The trigonometric functions with which we are most familiar are sine and cosine. From them, we can obtain tangent, and also the reciprocals secant, cosecant and cotangent. In the past, mathematicians have used many other trigonometric functions too. Some of these are illustrated below.

Find the following lengths, in terms of \(\sin\theta\) and \(\cos \theta\).

\(OB\)

\(AB\)

\(BC\) (this was known as the

*versed sine*or*versine*of \(\theta\), written \(\mathop{\mathrm{versin}}\theta\))

The triangle \(OAB\) is right-angled, with a right angle at \(B\) and with hypotenuse of length \(1\), so we see that \[OB = \cos\theta.\]

Similarly, we have \(AB = \sin\theta.\)

Since the circle is a unit circle, we know that \(OC = 1\) and so \[BC = OC - OB = 1 - \cos \theta.\] This tells us that \(\mathop{\mathrm{versin}}\theta = 1 - \cos \theta.\)

\(OD\)

\(CD\) (this was known as the

*exsecant*of \(\theta\), written \(\mathop{\mathrm{exsec}}\theta\))

The triangle \(OAD\) is right-angled, with a right angle at \(A\) and with \(\angle DOA = \theta\), and the side \(OA\) has length \(1\), so we find that \(\cos\theta = \dfrac{1}{OD},\) so \[OD = \dfrac{1}{\cos\theta}.\]

Therefore we have \[CD = OD-OC = \dfrac{1}{\cos\theta} - 1 = \sec\theta - 1.\] This means we can write \(\mathop{\mathrm{exsec}}\theta = \sec\theta - 1.\)

\(AD\)

\(AE\)

Looking again at triangle \(OAD\), we find that \[AD = \tan\theta = \dfrac{\sin\theta}{\cos\theta}.\]

We can consider triangle \(AOE\), which has a right angle at \(A\) and which has angle \(\theta\) at \(E\). The side \(AO\) has length \(1\), and so we see that \(\tan\theta = \dfrac{1}{AE},\) and therefore \[AE = \cot\theta = \dfrac{\cos\theta}{\sin\theta}.\]

\(AG\)

\(GO\)

\(FG\) (this was known as the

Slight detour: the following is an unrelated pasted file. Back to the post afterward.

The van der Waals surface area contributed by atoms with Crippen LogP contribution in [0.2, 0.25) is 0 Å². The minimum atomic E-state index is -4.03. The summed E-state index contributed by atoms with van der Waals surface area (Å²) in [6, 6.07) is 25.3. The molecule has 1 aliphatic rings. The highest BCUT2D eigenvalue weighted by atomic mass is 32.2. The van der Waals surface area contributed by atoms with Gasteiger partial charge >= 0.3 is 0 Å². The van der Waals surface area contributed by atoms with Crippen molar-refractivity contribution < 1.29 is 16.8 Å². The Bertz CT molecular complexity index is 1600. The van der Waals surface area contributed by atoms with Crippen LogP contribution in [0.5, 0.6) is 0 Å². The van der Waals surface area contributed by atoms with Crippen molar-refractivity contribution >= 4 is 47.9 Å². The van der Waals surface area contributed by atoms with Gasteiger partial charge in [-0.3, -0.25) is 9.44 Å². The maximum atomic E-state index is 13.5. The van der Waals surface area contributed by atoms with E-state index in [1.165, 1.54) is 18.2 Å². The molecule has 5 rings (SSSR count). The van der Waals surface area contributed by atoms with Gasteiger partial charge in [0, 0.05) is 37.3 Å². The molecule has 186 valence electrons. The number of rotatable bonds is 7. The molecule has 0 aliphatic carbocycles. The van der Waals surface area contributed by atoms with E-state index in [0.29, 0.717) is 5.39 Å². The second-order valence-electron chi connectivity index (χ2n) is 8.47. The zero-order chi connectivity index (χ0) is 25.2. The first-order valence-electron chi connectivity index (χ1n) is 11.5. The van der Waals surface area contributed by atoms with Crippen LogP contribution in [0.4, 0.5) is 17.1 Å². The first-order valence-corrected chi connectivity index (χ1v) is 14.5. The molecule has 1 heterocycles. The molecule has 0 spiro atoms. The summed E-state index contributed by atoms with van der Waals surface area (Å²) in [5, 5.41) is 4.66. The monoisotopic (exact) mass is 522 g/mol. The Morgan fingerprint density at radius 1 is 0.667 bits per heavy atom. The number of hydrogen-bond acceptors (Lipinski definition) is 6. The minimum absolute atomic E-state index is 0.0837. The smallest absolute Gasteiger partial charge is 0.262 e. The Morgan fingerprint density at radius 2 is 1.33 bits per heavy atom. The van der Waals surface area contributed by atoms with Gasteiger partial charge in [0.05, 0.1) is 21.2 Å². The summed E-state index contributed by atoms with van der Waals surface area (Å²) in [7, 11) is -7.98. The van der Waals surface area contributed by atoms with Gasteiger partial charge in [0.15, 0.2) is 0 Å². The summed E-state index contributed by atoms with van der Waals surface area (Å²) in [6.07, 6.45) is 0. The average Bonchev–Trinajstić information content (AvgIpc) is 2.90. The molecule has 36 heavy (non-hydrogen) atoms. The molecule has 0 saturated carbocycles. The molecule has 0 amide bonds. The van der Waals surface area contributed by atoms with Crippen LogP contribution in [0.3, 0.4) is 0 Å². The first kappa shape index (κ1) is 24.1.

*coversed sine*or*coversine*of \(\theta\), written \(\mathop{\mathrm{coversin}}\theta\) or \(\mathop{\mathrm{covers}}\theta\) or \(\mathop{\mathrm{cvs}}\theta\))

Triangle \(AGE\) has a right angle at \(G\) and angle \(\theta\) at \(E\), and we have just seen that its hypotenuse has length \(\cot\theta\). So \[AG = \cot\theta \sin\theta = \cos\theta.\]

Quadrilateral \(ABOG\) is a rectangle, because its angles are all right angles, so \[GO = AB = \sin\theta.\]

The circle has radius \(1\), so \[FG = FO - GO = 1 - \sin\theta.\] Therefore \(\mathop{\mathrm{coversin}}\theta = 1 - \sin\theta.\)

- \(EF\) (this was known as the
*excosecant*of \(\theta\), written \(\mathop{\mathrm{excosec}}\theta\) or \(\mathop{\mathrm{excsc}}\theta\))

We can find the length \(EO\) using the right-angled triangle \(DOE\), which has an angle \(\theta\) (at \(E\)). We know that \(OD = \sec\theta\), and so we have \[EO = \dfrac{\sec\theta}{\tan\theta} = \dfrac{1}{\sin\theta}.\]

Then we have \[EF = EO - 1 = \dfrac{1}{\sin\theta} - 1.\] Therefore we can write \(\mathop{\mathrm{excosec}}\theta= \cosec \theta -1.\)

Can you find line segments on the diagram that have the following lengths?

The

*versed cosine*or*vercosine*of \(\theta\), written as \(\mathop{\mathrm{vercos}}\theta\), which is defined by \[\mathop{\mathrm{vercos}}\theta = 1 + \cos\theta.\]The

*coversed cosine*or*covercosine*of \(\theta\), written as \(\mathop{\mathrm{covercos}}\theta\), which is defined by \[\mathop{\mathrm{covercos}}\theta = 1 + \sin\theta.\]

Since the circle has radius \(1\) and \(OB = \cos\theta\), the line segment \(BH\) has length \(1 + \cos\theta\).

Similarly, \(GJ\) has length \(1 + \sin\theta\).

We know that \(\cos\theta = \sin\left(\dfrac{\pi}{2} - \theta\right)\).

How are versine and coversine related?

How are vercosine and covercosine related?

- What do you think that the prefix “co-” might indicate here?

The prefix “co-” probably originates from the word “complementary”. Two angles are called complementary if they add up to a right angle. So:

the cosine of an angle is the sine of the complementary angle

the cosecant (cosec) of an angle is the secant (sec) of the complementary angle

the cotangent (cotan) of an angle is the tangent (tan) of the complementary angle

the coversine of an angle is the versine of the complementary angle

the covercosine of an angle is the vercosine of the complementary angle